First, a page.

In August, Amazon announced plans to acquire Whole Foods, jolting the grocery industry, which had remained one of the few retail verticals not yet disrupted by e-commerce. The $13.7 billion acquisition has already taken its toll on other grocery giants including Trader Joe’s, Sprouts, and Walmart, as foot traffic from new Whole Foods shoppers climbed 33 percent in just the first week following the takeover.

Amazon has long dominated the online shopping space, but recently the company has expanded into the brick-and-mortar market as well, experimenting with bookstores, pop-up shops, and cashier-less convenience stores. If the world’s largest e-commerce giant is finally setting its sights on the physical retail market, what might that mean for its latest target: the grocery industry?

Every Supermarket Should Be Connecting Bricks and Clicks

The perishable nature of food items has for years protected supermarket chains from the threat of e-commerce competitors. But it appears that this moat is finally drying up. Companies like Peapod, Instacart, and HelloFresh are tapping into fleets of local delivery partners to solve the perishable problem, and in the process are re-educating consumers to avoid the hassle of lengthy store queues. With Amazon’s new footprint of Whole Foods stores, we can expect them to roll out high-tech solutions to in-store pain points as well, from walletless payments to Echo voice integrations.

As e-commerce reconfigures the dynamics of the grocery shopping, every supermarket, even independent shops in smaller towns, think about ways to strengthen their existing relationships through new digital touchpoints. The good news is that a fairly localized market like grocery is not as vulnerable to one-size-fits-all solutions. Traditional grocers can still outmaneuver the tech giant by investing in customer intelligence, uncovering a more nuanced understanding of how their shoppers’ habits and preferences are changing over time, and meeting those needs in a human way that can’t be matched by high-powered algorithms.

It’s Time to Re-Think the Traditional Supermarket Loyalty Card

During its first day owning Whole Foods, Amazon put a new spin on one of grocery’s oldest tricks. The company slashed prices of favorite items like avocados by a whopping 43 percent, and many other food staples including apples, bananas, butter, and eggs, also became cheaper immediately. News of the price cuts sent waves through the media, enticing new customers to enter Whole Foods for the first time. But there was also one small caveat.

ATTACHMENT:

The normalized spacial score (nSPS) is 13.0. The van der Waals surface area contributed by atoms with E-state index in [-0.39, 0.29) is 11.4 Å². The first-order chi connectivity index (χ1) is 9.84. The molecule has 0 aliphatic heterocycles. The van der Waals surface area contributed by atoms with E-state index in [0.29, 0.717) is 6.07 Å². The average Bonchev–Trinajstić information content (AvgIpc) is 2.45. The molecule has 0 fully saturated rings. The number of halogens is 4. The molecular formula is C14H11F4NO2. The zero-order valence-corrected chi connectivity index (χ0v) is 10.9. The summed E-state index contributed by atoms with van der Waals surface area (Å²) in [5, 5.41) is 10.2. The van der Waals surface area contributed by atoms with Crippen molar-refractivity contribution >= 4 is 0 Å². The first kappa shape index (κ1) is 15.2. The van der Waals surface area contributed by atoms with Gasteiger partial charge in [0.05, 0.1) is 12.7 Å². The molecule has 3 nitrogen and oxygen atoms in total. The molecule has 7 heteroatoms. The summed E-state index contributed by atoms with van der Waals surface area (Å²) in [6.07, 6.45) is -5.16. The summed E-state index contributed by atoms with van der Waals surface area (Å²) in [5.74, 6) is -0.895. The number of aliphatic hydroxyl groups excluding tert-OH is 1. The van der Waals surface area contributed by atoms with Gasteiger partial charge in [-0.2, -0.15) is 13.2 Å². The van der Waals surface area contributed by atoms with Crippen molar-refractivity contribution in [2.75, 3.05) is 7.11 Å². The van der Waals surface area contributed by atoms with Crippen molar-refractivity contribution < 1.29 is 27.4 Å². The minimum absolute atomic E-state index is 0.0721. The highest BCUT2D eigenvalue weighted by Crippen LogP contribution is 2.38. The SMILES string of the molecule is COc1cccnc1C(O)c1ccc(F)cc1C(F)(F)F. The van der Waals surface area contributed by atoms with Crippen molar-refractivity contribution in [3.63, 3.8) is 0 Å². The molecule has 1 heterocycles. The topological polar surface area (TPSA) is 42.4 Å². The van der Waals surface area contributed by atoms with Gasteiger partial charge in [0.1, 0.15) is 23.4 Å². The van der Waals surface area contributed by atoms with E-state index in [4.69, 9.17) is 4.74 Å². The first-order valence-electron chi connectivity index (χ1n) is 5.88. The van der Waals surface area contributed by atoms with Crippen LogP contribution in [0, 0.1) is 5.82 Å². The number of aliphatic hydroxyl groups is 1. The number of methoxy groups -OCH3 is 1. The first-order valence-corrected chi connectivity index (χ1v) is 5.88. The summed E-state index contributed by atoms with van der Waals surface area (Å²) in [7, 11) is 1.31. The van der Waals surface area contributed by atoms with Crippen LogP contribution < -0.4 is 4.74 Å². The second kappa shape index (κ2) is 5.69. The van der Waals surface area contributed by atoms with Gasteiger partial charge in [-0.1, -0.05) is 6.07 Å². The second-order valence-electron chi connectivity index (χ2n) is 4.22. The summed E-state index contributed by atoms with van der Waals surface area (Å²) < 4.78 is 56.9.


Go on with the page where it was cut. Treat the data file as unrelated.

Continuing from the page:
Following this initial honeymoon period, Amazon said that consumers will have to become Amazon Prime members to take advantage of future price cuts, in-store benefits, and special savings. In this context, the Whole Foods acquisition can be seen as a multi-billion-dollar acquisition strategy, since half of the grocery chain’s existing customer base are not yet members of the $99 yearly subscription service.

Traditional grocers can take a lead from this strategy and re-assess the value of their own loyalty or rewards programs. Rather than focus primarily on discounts, supermarkets can consider Prime-like value-adds that customers may be willing to pay an annual premium to enjoy, such as home delivery, express checkout lines, or early access to new product samples.

Are Meal-Kits the Next Big Battleground?

Among the new grocery disruptors are a batch of startups aiming to improve the experience of cooking meals at home. Meal-kit companies like Blue Apron, Green Chef, and Plated (recently acquired by the 80-year-old grocery chain Albertsons) ship pre-measured ingredients with a recipe card to subscribers’ doors, making the task of cooking dinner easy (and even enjoyable). Amazon began tinkering with meal-kits back in 2007 with its AmazonFresh venture, which seems due for a revamp following the Whole Foods acquisition.

In addition to its potential as a lucrative new product offering, it seems like meal-kits have a role to play in customer loyalty initiatives as well. Many meal-kit companies are obsessively collecting and analyzing data to learn about consumers’ eating habits and dining preferences. Traditional grocers like Albertsons are hoping these services will not only bring new customers but prevent existing ones from leaving for a competing service like AmazonFresh.

While supermarkets remain insulated (for now) by the convenience of their physical stores and the continued hassles of home delivery options, it seems like meal-kits may be a harbinger of the sort of nontraditional services that grocers will have to anticipate and cater to as consumer preferences evolve going forward.

Make no mistake, Amazon’s aggressive move into the grocery industry is not stopping with Whole Foods. And now that the tech giant has entered the fray, we can expect to see more VC-backed startups attempting to disrupt and reconfigure the way that consumers think about the everyday routine of food shopping. The best defense and offense for those incumbent grocery stores and supermarkets is to take a page from the tech companies, invest in the necessary intelligence tools to better understand your customer base, and experiment with ways to blend big data and mobile technology to personalize your overall customer experience.